The lack of focus on the Windows ecosystem is hurting enterprise businesses. If we look at the new design paradigms of Windows 8, we can see that Microsoft is bullish on a single device that will adapt to the peripherals around you.
Devices such as the Windows Surface that can be extended using peripherals is ultimately the future of mobile. The problem with the Surface is that it had not done a great job bridging the mobile and desktop experience. If we look at the device from a hardware perspective, it encompasses the failings of both a laptop and desktop, without functioning well at either.
On the other hand, when compared to the Ubuntu Edge, the Edge offers the capabilities of a phone while being able to provide a desktop experience when docked. From a software perspective, you can dual boot between Ubuntu and Android depending on which system you need access to at the time. The Ubuntu OS main lacking feature is the fluidity of the layout for the mobile viewport, my perception is that Microsoft with eventually try to combine Windows Mobile and OS to create a singular experience thereby reducing the complexity of maintaining separate codebases.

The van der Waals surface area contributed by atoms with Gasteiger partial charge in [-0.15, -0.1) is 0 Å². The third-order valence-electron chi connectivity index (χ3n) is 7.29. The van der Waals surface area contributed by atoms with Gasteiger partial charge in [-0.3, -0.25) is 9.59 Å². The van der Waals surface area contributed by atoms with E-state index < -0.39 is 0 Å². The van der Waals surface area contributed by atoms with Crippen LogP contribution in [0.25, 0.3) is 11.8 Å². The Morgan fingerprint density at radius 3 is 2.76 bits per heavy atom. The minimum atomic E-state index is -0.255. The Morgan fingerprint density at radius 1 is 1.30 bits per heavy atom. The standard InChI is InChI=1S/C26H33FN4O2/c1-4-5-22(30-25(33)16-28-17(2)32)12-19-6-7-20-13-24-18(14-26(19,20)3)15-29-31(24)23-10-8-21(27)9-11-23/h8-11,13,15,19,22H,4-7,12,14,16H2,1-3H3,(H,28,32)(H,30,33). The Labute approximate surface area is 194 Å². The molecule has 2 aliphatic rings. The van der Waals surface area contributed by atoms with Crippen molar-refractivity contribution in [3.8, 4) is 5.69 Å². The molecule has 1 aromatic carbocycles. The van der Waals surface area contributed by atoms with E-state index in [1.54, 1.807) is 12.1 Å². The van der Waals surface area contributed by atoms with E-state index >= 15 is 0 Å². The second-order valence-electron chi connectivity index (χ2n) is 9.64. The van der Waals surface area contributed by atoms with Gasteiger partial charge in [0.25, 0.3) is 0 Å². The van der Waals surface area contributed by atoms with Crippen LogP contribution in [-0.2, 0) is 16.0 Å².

Although the desktop and mobile experience are converging, the use cases for most users remain separate. Most users on a mobile device has different expectations than when they are on a desktop. A common oberservation though is that most designers try to recreate desktop experiences on mobile instead of optimizing for the desired use cases.
We need to do a better job of understanding our users and not strive for feature parity on mobile. If the majority of mobile users only use a few key features then put those front and center.
I would expect to see Apple follow suit and provide some convergence between iOS and OSX in the coming years. Although, I do not expect them to copy Microsoft’s lead on some of the key features of the Surface, notably the pen and keyboard.